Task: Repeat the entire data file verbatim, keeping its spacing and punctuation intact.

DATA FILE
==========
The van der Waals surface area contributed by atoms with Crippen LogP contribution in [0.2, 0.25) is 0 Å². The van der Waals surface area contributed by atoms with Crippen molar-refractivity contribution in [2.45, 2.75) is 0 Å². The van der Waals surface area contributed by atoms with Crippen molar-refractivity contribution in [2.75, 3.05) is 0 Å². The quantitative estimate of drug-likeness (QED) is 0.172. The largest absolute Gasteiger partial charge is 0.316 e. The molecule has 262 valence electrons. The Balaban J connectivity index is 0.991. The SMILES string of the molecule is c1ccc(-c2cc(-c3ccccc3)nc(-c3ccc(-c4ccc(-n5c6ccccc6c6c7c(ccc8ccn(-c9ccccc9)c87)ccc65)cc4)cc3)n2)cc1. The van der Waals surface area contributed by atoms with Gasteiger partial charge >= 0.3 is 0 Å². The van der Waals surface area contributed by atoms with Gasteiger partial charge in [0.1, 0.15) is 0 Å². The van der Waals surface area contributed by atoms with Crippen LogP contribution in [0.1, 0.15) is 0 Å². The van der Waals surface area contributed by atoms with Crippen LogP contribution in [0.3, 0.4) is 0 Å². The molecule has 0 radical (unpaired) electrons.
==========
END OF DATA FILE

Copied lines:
The van der Waals surface area contributed by atoms with Crippen LogP contribution in [0.2, 0.25) is 0 Å². The van der Waals surface area contributed by atoms with Crippen molar-refractivity contribution in [2.45, 2.75) is 0 Å². The van der Waals surface area contributed by atoms with Crippen molar-refractivity contribution in [2.75, 3.05) is 0 Å². The quantitative estimate of drug-likeness (QED) is 0.172. The largest absolute Gasteiger partial charge is 0.316 e. The molecule has 262 valence electrons. The Balaban J connectivity index is 0.991. The SMILES string of the molecule is c1ccc(-c2cc(-c3ccccc3)nc(-c3ccc(-c4ccc(-n5c6ccccc6c6c7c(ccc8ccn(-c9ccccc9)c87)ccc65)cc4)cc3)n2)cc1. The van der Waals surface area contributed by atoms with Gasteiger partial charge >= 0.3 is 0 Å². The van der Waals surface area contributed by atoms with Gasteiger partial charge in [0.1, 0.15) is 0 Å². The van der Waals surface area contributed by atoms with Crippen LogP contribution in [0.1, 0.15) is 0 Å². The van der Waals surface area contributed by atoms with Crippen LogP contribution in [0.3, 0.4) is 0 Å². The molecule has 0 radical (unpaired) electrons.